Independent Student Newspaper for the University of Texas at San Antonio

The Paisano

Independent Student Newspaper for the University of Texas at San Antonio

The Paisano

Independent Student Newspaper for the University of Texas at San Antonio

The Paisano

Pushing the pink

Pushing+the+pink
Storm Goodman

On Sept. 1, Senate Bill 379 went into effect in Texas, removing all taxes on menstrual products including tampons, sanitary pads and menstrual cups, and some baby supplies like diapers, baby wipes, bottles and maternity clothing. Texas is the 24th state to remove taxes on menstrual products and the 18th to remove taxes on diapers. While this is a win for Texas, this still leaves just over half of our country having to pay taxes on products that are essential to people who menstruate. The tampon tax is just a small part of the discriminatory pricing that increases the cost of goods and merchandise that are advertised to women, also known as the pink tax.

Unfair gender pricing is not a new thing for our society. In fact, the term “pink tax” can be traced back to the 1990s, when a research report found that in most large cities, the cost to wash and dry-clean a woman’s blouse was higher than that of a man’s button-up shirt. Most often, the pink tax refers to the sales tax on menstrual products. While these goods are necessities for menstruating people, many states to this day still tax menstrual products as luxury goods, but exempt taxes on other necessitous items like medicine and groceries.

Today, the pink tax can be seen all over the shelf, with women’s razors costing up to 47% more than men’s razors, women’s hair care products costing an average of 56% more than men’s, body wash costing 24% more for women than for men — the list goes on. The pink tax can even be seen on products that are not related to hygiene, like clothing.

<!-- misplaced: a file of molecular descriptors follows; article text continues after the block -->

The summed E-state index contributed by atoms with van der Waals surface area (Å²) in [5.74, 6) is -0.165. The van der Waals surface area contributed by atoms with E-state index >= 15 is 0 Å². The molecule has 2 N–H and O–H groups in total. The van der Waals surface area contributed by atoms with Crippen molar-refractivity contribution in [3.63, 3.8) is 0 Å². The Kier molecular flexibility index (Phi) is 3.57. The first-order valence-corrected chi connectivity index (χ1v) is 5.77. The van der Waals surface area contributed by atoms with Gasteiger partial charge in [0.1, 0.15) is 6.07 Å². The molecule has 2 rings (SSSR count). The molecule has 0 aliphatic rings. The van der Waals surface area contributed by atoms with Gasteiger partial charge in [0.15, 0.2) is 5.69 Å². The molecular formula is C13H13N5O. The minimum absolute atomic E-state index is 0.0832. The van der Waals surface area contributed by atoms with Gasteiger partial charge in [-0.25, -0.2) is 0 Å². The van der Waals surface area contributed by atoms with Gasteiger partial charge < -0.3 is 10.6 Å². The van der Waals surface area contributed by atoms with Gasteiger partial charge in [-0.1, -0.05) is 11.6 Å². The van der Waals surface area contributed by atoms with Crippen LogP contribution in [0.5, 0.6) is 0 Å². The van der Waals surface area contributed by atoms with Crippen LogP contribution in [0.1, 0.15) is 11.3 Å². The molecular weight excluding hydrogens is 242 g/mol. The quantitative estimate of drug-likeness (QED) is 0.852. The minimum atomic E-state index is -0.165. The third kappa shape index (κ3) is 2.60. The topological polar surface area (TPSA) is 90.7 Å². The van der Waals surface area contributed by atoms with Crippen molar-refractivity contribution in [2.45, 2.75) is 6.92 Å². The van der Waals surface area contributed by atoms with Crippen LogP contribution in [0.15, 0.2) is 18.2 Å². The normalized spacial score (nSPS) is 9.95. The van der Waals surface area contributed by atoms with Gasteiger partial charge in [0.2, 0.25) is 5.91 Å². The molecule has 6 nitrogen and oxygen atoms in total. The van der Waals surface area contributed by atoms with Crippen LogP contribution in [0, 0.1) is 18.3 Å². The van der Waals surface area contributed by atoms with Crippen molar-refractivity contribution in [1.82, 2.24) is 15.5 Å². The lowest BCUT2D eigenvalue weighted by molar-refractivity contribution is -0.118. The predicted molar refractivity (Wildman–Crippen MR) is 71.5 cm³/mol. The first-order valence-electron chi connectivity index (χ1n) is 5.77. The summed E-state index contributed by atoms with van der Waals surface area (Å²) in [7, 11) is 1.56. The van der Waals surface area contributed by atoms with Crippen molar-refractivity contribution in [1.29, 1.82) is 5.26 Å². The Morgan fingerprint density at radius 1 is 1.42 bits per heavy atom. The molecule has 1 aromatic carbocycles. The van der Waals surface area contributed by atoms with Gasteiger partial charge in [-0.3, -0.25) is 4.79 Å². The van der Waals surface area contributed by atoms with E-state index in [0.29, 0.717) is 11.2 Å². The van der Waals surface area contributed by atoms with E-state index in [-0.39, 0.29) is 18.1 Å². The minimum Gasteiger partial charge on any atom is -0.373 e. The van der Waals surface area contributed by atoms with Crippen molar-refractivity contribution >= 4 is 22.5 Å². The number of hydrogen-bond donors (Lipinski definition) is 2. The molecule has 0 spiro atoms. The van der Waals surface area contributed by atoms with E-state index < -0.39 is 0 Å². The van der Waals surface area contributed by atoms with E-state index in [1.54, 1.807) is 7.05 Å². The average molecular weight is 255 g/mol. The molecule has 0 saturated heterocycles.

Sure, the extra dollar or quarter here and there due to the pink tax may not seem like a lot, but it adds up. In a study by The California Senate Committee on Judiciary and Senate Select Committee on Women, Work & Families, it was found that on average a California woman pays $2,381 more per year than a man, for the same goods and services. This inflates to about $188,000 paid in pink tax throughout a woman’s life. When you factor in the fact that women make $0.82 for every $1 a man makes, you can really see the gap of gender inequality in matters of money.

Eliminating the pink tax is one step forward to eliminating gender inequality. As a consumer, you can fight the pink tax by avoiding products that are marketed to one gender, switching to products by brands that do not overprice products based on gender, or consider subscriptions for things like razors or shampoo, as most products tend to cost less with a subscription purchase. You can also do some research and support brands like Billie, that offer a pink tax rebate, or any other brands that are in the fight against the pink tax. Let us take a step back to reconsider how we spend money as consumers and fight together against unfair pricing schemes.

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About the Contributors
Allana Llabres, Social Media Manager
Allana (she/her) is a first-year Medical Humanities major at UTSA. Beyond graduation she plans to attend the UT Health School of Dentistry. When she’s not doing homework you can find her making jewelry or hanging out with friends. This is her first semester with the Paisano.
Storm Goodman, Graphic Artist
Storm (he/him) is a freshman at UTSA and is currently majoring in multimedia production. Born and raised in San Antonio, Storm has always loved the city and is always excited to check out new places being opened. He has only recently joined the Paisano team and is excited to keep working and learning more about the graphic design field. Whenever he has free time, Storm enjoys playing tabletop games with his friends and making models out of clay.

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